Rio today unveiled a $1.85 per share cash offer with a scrip alternative, valuing Ashton at $596 million.
But taking into consideration a 5c per share fully franked dividend, which Ashton shareholders will be allowed to keep, the bid is effectively $1.90 a share – well above De Beers’ earlier $1.62 per share offer.
“Rio Tinto’s cash offer represents a premium of 98% to the weighted average price for Ashton shares over the three months prior to the De Beers’ offer,” Rio chief executive Leigh Clifford said.
The scrip alternative is one Rio Tinto Ltd share for every 15 Ashton shares, or one Rio Tinto Plc share for every 15 Ashton shares.
Based on Monday’s closing price for Rio’s Australian shares and Friday’s closing price for its UK shares, the scrip offer values Ashton at $1.91 and $2.11 respectively, Rio said.
Ashton shares were up 31c to $2.04 in mid-afternoon trade on the Australian Stock Exchange.
But analysts were waiting for Rio to outline more fully the synergies and drivers it expects to receive from the takeover.
“Rio has been playing its cards very close to its chest, so the bid came as something of a surprise,” said JB Were analyst Mike Brook.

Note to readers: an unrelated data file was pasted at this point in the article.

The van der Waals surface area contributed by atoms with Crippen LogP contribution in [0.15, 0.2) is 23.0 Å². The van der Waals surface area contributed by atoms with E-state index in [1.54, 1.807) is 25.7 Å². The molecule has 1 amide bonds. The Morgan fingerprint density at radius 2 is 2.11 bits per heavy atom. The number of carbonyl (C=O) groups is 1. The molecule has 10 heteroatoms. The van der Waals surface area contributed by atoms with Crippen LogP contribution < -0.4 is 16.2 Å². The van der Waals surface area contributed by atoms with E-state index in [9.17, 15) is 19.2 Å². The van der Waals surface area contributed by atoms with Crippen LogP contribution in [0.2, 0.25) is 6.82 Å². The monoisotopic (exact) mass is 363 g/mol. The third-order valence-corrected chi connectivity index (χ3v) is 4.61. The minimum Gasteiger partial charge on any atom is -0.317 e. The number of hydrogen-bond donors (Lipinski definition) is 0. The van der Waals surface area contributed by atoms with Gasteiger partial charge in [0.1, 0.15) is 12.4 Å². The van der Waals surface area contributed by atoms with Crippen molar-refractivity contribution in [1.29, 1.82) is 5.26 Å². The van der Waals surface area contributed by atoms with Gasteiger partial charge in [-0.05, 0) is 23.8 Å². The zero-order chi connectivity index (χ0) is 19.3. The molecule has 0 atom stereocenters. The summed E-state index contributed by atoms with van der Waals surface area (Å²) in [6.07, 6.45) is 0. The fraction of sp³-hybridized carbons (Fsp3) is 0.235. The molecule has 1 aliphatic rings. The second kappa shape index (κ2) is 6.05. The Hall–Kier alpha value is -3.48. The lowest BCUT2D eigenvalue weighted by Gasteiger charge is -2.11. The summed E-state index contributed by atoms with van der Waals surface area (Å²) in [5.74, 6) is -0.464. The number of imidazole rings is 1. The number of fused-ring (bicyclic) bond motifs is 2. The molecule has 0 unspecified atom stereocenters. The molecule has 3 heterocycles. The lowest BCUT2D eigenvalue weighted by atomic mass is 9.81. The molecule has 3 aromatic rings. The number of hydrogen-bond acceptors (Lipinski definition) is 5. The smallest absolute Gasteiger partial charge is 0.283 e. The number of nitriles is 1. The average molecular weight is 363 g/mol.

“But it makes sense if they are in the diamond game. They’re insiders in the [Argyle] project, so they would know exactly what they will get out of it.”
One party that stands to profit no matter the outcome is Ashton’s major shareholder, Malaysia Mining Corporation.
Malaysia Mining has agreed to sell Rio a 19.9% stake in Ashton, after earlier selling an equal interest to De Beers.
Rio was widely seen as the only company likely to have any interest in topping De Beers’ $1.62 offer as it has a 60% stake in the Argyle Diamond Mines joint venture in Western Australia. Ashton holds the remainder.
“It will be interesting to see if De Beers raises its bid because it was adamant that its $1.62 offer fully valued Asthon,” said Brook.